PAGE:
What does all this have to do with children (who, after all, are the focus of this blog)?  Well, I have 24 students, and only two of them don’t watch TV.  Want to know why?  Because they don’t have a TV at home.  Trying to keep your kids (or yourself) from watching the TV when it’s sitting in the middle of your living room is like trying to diet when a moist, velvety chocolate cake is sitting on your kitchen counter next to a tall glass of milk.  Could you resist?  I know I couldn’t.  I would even chug the glass of milk, knowing full well I’m allergic to dairy products.  That’s exactly how TV is.  You consume it, and you let your kids consume it, even though you know it is not healthy for you or them.

At least you – as an adult – have a little more control over how much damage you do to your brain by watching television.  Your child has zero control.  Zero.  Her brain is attracted to novel stimuli by default; it’s nature’s way of ensuring that she explores and learns from the world around her.  Sadly, TV editors are all too aware of this phenomenon and take advantage of your child’s unconscious needs by changing shots or scenes every couple of seconds (even those dratted educational videos do that).  Your child isn’t enjoying that show, she’s hypnotized by it.  This has dire repercussions now and in the future. (Fellow teachers, feel free to share your experiences with over-exposed children in the comments).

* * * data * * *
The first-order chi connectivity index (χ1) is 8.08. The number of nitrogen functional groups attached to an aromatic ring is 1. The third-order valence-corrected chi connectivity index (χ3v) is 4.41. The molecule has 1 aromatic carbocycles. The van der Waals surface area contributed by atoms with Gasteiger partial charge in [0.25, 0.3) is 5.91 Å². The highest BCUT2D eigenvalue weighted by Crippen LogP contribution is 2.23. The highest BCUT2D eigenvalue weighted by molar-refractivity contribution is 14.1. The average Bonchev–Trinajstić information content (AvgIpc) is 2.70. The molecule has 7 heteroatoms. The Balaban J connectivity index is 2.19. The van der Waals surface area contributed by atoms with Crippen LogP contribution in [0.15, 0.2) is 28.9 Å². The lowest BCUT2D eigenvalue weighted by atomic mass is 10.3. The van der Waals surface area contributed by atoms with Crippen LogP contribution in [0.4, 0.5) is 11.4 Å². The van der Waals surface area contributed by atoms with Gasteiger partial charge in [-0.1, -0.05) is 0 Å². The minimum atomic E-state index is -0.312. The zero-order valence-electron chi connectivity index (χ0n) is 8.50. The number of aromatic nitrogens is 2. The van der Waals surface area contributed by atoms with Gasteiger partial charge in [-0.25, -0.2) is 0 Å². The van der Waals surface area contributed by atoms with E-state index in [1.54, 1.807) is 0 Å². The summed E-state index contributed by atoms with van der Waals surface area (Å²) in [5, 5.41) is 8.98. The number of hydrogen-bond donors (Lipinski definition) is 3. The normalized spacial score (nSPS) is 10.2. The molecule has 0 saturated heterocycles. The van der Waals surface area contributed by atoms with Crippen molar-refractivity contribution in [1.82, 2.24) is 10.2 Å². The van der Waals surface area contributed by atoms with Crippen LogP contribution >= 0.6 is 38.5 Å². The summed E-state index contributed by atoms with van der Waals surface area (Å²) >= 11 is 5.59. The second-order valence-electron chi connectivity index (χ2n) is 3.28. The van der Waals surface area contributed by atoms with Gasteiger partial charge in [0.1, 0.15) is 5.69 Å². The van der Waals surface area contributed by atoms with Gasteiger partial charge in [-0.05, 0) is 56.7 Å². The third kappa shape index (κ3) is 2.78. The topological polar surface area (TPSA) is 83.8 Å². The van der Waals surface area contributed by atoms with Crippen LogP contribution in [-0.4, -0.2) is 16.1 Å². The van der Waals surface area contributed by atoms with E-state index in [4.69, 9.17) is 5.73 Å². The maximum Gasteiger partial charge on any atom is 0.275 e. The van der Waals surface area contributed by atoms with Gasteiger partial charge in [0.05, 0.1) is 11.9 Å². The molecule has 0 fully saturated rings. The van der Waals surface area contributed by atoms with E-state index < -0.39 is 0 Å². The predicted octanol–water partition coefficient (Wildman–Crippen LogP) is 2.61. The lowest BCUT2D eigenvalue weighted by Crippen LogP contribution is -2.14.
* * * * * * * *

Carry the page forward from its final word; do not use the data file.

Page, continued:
This brave and honest dad tried to turn of his family’s TV for a week, with mixed results.  I love this man’s honesty and humor, but what I admire most are his courage and determination in the face of something as addictive as TV.

Could you unplug for one week? Why or why not?


8 Responses to “Baby Steps”

  1. Cyrus May 12, 2010 at 4:31 am #

    Wow, I grew up without TV and I am thankful of that, Waldorf parents who were also not holier than thou, just really smart. Now I have a feeling I am at a similar place to you a couple years ago. I know I watch too much TV but the mindlessness of it appeals to me in some strange way. My 2 year old is hypnotized by TV and we only let her watch it on very rare occasion. I think this is too much but my wife isnt so sure. How can I find a happy agreement and make sure I don’t end up hooking my kiddo on TV the way I am mostly hooked? My friends thought it was weird that I didnt have TV. Do you see any downside for kids who dont watch from peer pressure? I would hate for my child’s childhood to be absorbed/squandered into the void of “campfire” meditative entertainment of the proletariat.